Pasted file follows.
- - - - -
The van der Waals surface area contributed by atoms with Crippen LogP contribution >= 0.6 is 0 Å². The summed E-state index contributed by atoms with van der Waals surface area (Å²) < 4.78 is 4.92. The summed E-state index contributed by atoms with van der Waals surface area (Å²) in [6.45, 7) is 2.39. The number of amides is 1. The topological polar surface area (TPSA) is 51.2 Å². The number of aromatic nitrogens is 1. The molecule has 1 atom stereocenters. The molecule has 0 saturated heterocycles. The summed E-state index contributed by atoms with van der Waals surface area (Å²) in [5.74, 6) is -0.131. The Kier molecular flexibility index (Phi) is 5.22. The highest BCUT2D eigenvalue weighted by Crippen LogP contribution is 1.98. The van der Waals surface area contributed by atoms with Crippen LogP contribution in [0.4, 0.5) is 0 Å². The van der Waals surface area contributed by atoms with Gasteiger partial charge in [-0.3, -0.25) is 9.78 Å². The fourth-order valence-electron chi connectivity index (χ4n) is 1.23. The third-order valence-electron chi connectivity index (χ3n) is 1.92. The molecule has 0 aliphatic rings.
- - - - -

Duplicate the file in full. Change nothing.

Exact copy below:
The van der Waals surface area contributed by atoms with Crippen LogP contribution >= 0.6 is 0 Å². The summed E-state index contributed by atoms with van der Waals surface area (Å²) < 4.78 is 4.92. The summed E-state index contributed by atoms with van der Waals surface area (Å²) in [6.45, 7) is 2.39. The number of amides is 1. The topological polar surface area (TPSA) is 51.2 Å². The number of aromatic nitrogens is 1. The molecule has 1 atom stereocenters. The molecule has 0 saturated heterocycles. The summed E-state index contributed by atoms with van der Waals surface area (Å²) in [5.74, 6) is -0.131. The Kier molecular flexibility index (Phi) is 5.22. The highest BCUT2D eigenvalue weighted by Crippen LogP contribution is 1.98. The van der Waals surface area contributed by atoms with Crippen LogP contribution in [0.4, 0.5) is 0 Å². The van der Waals surface area contributed by atoms with Gasteiger partial charge in [-0.3, -0.25) is 9.78 Å². The fourth-order valence-electron chi connectivity index (χ4n) is 1.23. The third-order valence-electron chi connectivity index (χ3n) is 1.92. The molecule has 0 aliphatic rings.